By Lt Col (Ret) Jodi Vittori, PhD, Adjunct Professor, Georgetown University
Do Republican leaders know that their plans to overturn counter-corruption regulations on Monday ultimately hurts American national security overall, and could put troops serving overseas in places like Iraq and Afghanistan at greater risk?
As a retired Air Force veteran who has served in Afghanistan and Iraq and as an expert in terrorist finance, I’ve witnessed firsthand the damage that corruption can do to American national security and troops in the field.
On Monday, under obscure legislation known as the Congressional Review Act (CRA), the House and Senate introduced resolutions to end regulations that require oil, gas, and mining companies to publicly disclose the project level payments they make to governments all over the world.
So what does this have to do with American national security, and especially, how could this put our brave American troops lives in greater risk?
Ending these regulations, and the transparency goes with them, means more conflicts around the globe, while better enabling corrupt, predatory governments and their associates to divert funds to terrorists, insurgents, militias, and warlords where American troops are already stationed.
Some of the most conflict-ridden countries in the world are fragile states heavily reliant on the revenues from oil, natural gas, and minerals mined or pumped out of the ground by foreign firms, including American ones. Such revenues should be a boon for poor countries, providing money for healthcare, education, and infrastructure, as well as pay for military and police forces to implement the rule of law and protect their populations, making their countries peaceful and safe.
Sadly, the exact opposite occurs. There’s strong evidence that countries rich in natural resources like oil and minerals but with weak institutions are more likely to experience conflict than countries without an abundance of these resources--a 50 percent higher risk-- and such conflicts tend to last about twice as long and have double the number of battle-related deaths.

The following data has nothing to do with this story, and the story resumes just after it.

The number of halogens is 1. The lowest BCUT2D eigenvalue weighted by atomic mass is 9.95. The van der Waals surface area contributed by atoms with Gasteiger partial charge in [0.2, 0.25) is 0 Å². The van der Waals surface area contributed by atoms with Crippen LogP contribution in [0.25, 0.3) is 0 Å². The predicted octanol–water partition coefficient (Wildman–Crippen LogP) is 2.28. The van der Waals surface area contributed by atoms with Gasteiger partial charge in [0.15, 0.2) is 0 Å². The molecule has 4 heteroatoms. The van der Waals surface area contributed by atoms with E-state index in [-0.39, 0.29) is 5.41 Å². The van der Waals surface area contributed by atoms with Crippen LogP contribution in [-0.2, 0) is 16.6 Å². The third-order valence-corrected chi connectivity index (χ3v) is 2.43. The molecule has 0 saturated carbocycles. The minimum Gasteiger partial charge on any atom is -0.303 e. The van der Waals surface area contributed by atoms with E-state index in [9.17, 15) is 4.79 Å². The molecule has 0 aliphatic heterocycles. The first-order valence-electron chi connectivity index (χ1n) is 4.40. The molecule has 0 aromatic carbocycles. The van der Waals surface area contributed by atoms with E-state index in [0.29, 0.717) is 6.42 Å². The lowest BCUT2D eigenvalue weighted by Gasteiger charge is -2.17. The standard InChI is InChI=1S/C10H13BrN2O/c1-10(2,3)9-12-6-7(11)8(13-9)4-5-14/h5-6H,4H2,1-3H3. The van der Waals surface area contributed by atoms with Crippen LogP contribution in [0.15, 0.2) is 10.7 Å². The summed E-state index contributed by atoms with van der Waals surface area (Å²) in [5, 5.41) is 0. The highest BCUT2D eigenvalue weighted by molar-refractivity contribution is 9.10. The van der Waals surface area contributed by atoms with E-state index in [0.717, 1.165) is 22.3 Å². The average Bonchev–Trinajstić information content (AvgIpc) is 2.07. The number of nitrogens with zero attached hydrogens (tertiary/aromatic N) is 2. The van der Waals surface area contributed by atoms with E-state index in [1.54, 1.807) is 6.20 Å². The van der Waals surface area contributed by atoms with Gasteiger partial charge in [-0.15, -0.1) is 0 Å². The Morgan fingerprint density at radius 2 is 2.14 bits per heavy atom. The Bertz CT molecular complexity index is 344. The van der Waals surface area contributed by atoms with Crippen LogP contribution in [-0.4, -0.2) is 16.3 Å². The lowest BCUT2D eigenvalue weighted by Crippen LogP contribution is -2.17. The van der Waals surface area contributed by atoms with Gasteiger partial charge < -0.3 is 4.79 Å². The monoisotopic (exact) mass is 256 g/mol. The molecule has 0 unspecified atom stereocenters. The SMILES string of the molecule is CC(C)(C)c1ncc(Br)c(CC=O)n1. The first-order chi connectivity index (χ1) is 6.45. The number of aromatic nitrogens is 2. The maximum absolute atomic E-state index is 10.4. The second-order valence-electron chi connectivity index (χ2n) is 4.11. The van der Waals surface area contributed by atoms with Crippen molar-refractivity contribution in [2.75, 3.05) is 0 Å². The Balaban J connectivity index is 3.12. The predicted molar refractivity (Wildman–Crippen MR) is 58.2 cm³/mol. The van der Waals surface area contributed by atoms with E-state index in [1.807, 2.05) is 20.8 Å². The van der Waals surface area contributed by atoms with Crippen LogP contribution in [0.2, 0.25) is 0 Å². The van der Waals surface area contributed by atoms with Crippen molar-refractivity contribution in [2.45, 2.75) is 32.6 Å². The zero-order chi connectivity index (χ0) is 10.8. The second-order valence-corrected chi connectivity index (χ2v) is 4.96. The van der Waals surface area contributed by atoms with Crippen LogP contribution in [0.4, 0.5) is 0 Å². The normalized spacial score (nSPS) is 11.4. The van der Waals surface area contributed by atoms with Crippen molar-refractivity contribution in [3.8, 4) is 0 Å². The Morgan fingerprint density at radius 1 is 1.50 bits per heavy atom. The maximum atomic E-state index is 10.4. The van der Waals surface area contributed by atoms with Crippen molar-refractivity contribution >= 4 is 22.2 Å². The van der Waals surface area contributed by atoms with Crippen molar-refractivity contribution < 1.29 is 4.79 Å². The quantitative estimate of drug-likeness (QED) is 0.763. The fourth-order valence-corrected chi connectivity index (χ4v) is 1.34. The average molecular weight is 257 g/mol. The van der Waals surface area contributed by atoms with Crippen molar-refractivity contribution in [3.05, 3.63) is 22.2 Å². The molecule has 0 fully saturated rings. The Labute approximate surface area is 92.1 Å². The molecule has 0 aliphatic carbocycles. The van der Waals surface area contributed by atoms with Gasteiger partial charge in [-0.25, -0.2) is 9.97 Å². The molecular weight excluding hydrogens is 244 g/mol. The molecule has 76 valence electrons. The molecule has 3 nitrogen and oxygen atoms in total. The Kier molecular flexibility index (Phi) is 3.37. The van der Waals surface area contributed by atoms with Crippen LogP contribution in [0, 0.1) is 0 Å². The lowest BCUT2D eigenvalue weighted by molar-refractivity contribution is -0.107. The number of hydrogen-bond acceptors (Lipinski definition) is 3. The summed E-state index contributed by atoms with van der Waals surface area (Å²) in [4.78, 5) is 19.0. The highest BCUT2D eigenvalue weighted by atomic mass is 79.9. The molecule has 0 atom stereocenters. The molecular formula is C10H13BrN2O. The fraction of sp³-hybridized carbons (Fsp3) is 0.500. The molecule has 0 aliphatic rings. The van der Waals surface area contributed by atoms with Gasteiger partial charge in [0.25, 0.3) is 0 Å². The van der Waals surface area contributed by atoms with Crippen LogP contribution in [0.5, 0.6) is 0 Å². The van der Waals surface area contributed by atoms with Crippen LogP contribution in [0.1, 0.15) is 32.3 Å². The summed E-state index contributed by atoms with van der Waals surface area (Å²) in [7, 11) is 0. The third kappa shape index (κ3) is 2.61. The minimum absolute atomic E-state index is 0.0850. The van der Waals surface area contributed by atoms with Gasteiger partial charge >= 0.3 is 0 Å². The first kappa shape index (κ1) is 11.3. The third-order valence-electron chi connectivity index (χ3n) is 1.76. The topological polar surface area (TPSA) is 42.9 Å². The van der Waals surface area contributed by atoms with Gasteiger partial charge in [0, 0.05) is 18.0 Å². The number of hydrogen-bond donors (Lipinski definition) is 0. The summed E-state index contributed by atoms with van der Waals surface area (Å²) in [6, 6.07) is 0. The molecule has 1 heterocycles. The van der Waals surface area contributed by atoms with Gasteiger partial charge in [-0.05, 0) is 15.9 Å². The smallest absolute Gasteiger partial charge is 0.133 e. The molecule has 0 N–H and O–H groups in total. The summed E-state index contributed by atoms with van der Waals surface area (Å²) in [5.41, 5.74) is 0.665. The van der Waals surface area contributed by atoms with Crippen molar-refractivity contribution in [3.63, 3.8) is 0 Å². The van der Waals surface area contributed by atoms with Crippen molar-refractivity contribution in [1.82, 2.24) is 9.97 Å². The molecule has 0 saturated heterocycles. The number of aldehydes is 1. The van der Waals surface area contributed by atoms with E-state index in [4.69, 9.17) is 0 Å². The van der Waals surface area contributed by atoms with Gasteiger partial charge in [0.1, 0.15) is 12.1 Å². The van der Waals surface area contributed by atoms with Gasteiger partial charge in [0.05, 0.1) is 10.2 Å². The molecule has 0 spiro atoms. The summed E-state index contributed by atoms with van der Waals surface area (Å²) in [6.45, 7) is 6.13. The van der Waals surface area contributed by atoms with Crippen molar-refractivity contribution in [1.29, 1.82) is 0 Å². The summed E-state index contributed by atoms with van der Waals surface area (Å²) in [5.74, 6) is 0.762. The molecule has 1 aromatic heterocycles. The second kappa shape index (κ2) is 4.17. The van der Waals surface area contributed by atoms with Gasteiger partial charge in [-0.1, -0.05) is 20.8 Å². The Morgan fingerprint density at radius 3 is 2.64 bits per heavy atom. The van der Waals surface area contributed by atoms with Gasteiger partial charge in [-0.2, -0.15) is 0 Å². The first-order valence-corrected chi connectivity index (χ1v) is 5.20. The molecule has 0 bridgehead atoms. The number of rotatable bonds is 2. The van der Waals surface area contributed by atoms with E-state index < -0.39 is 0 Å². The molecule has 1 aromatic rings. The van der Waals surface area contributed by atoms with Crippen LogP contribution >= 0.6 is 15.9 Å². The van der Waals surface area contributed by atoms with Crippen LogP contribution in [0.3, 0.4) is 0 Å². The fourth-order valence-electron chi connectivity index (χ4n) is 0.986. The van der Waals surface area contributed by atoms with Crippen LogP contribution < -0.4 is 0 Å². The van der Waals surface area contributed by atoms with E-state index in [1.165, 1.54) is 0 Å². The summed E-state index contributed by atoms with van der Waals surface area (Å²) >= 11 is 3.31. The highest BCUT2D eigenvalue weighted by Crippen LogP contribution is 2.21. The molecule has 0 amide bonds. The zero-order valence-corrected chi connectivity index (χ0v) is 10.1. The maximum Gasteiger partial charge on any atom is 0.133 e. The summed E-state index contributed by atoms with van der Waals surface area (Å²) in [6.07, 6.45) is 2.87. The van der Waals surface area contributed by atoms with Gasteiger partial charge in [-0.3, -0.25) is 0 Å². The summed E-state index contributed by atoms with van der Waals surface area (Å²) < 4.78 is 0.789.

Why is this? A few different factors are at work. First, natural resource revenues are often siphoned off by greedy, predatory governments into overseas bank accounts and luxury real estate rather than to fulfill the needs of their citizens. To hold onto power, these leaders usually employ corrupt, thuggish security services to quash the media and repress and steal from their own citizens. This builds up the popular grievances that eventually explode into terrorism, insurgency, or revolution, as we saw with the Arab Spring.
Even worse, many corrupt governments outsource their security, using the money from the oil, gas, and mining projects to pay off a variety of militias, warlords, and private security companies. These militias and warlords use some of the money to pay and equip their private armed forces.
And they do so right where American troops are stationed today, placing these troops in harm’s way. Take Iraq and Syria—it has been well-publicized that oil was the primary means for ISIS to fund itself, and America has conducted extensive air strikes against ISIS’ oil industry in order to cut off ISIS funding, and thus its ability to continue to make war in Syria and Iraq.
But at the same time, the Iraqi government itself is embroiled in a winner-take-all, full-contact sport involving armed militias and death squads over who controls the oil and its revenues. The result has been a government that was so violent and venal that, in some places, ISIS was initially invited in as a less bad alternative. Meanwhile, those various Shia militia, partially funded with oil revenues, were responsible for the deaths of many American troops during Operation Iraqi Freedom; many of these same militias have now been rolled into the so-called “Popular Mobilization Forces” that fight alongside the Iraqi military, and thus alongside our American troops.
Less transparency in this sector means more conflict around the world, and thus more American troops potentially deployed into harm’s way.
Given that natural resource revenues help perpetuate in conflict in many fragile states, Congress should be pushing for more transparency, not less. And that’s just what Congress did in 2010 when it passed the legislation requiring greater natural resource transparency. It took many delays and court cases, but the associated regulations were finally passed last summer. Now, Republicans seek to cut this rule, thereby gutting the legislation.
Less transparency in this sector means more conflict around the world, and thus more American troops potentially deployed into harm’s way. It also means even more ability for governments and their cronies to divert cash from oil and mineral sales to terrorists, insurgents, warlords, and militias who all put our American troops’ lives at risk on overseas deployments. Congress owes it to our troops not only to vote no on this CRA, but also to strengthen existing legislation that fights corruption.